Not all heroes wear capes, goes the saying. And this heartwarming story just goes to show that there are still many, many good generous people out there in the world who want to give back and make a difference.
Music and celebrity photographer Raven B. Varona answered the plea to help out a New York City school that couldn’t afford to go ahead with their annual school photos because of a lack of funds.
Varona has photographed stars such as Beyoncé, Jay Z, and Adele. She has spent the past seven years shooting professionally and mentioned on her Instagram feed that she “still enjoyed doing small jobs” and still feels as though she is “scratching the surface” and “learning something new with each job.”
A mutual friend with children at the school reached out to Varona, asking if she might be able to help. The Public School 25 in Brooklyn is a Title One school. This means that at least 40% of the pupils qualify for free lunches and come from low-income households.
The school was about to cancel the school photos when Varona agreed to help. The photographer told PBS that it reminded her that professional photography was a luxury that isn’t afforded to everyone. However, capturing these memories is a privilege. Varona herself went to a Title One school, and there were some years that she missed out on keeping the school photos because her family couldn’t afford them.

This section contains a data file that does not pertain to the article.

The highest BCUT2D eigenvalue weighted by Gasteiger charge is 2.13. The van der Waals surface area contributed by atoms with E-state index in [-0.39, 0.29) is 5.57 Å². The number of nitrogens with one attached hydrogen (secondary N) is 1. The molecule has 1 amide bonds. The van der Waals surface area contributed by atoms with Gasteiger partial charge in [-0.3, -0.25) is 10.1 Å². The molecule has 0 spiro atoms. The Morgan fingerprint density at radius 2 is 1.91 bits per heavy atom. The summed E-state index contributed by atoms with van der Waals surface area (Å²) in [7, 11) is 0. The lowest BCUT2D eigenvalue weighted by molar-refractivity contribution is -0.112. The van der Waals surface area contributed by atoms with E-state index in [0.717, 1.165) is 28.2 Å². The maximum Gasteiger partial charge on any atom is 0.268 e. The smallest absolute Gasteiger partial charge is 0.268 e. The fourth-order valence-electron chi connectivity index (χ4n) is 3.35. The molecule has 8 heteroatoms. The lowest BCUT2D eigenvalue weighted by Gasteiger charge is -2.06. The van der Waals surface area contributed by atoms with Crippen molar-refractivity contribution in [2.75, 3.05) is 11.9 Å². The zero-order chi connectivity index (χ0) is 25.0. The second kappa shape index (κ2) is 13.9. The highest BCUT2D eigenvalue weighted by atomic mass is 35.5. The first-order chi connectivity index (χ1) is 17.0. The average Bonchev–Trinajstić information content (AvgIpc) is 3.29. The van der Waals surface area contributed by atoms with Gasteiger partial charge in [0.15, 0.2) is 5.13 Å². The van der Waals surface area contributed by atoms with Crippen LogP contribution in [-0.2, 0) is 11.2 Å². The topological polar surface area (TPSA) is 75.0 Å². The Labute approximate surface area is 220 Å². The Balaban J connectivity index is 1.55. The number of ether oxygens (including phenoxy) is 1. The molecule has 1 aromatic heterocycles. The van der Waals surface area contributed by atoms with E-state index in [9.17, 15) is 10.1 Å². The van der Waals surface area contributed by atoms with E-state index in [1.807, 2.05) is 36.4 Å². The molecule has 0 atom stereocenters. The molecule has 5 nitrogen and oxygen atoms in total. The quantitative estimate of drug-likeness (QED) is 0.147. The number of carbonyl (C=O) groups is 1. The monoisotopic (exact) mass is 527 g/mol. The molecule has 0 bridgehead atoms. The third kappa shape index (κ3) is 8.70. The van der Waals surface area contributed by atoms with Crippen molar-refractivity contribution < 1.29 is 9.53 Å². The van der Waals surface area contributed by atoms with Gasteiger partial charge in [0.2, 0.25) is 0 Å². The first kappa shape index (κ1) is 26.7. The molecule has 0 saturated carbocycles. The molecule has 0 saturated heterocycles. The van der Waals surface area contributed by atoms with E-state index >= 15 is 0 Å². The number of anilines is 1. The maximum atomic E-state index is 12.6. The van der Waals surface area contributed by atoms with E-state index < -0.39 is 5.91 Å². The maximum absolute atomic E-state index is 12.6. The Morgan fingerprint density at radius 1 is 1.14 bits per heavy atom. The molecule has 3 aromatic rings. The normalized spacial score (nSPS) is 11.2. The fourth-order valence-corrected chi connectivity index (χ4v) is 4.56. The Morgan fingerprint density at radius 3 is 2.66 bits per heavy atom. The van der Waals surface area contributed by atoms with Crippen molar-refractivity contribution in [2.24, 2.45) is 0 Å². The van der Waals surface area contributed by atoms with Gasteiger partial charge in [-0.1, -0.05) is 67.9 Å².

The photographer has since set up a non-profit, the Best Side Foundation so that other Title One schools and their families can benefit from the initiative and enjoy recording the memories of their children growing up.
As a parent, I understand just how expensive these little extras can be. School photos, school trips, uniforms… You don’t want your child to miss out, but the reality of today is that in many so-called rich countries, children are going without heating and regular meals.
Varona has collaborated with Canon to offset printing costs so that all families can savor the memory of their children growing over the years.
It’s these seemingly small things that really help to make a difference. They may seem inconsequential, but you never know how far kindnesses such as these reach. Perhaps there’s a grandparent across the country that doesn’t get to see their grandchildren and would love a photo, or a child with an illness that may not be lucky enough to reach adulthood. The power of photography really can reach far and wide.
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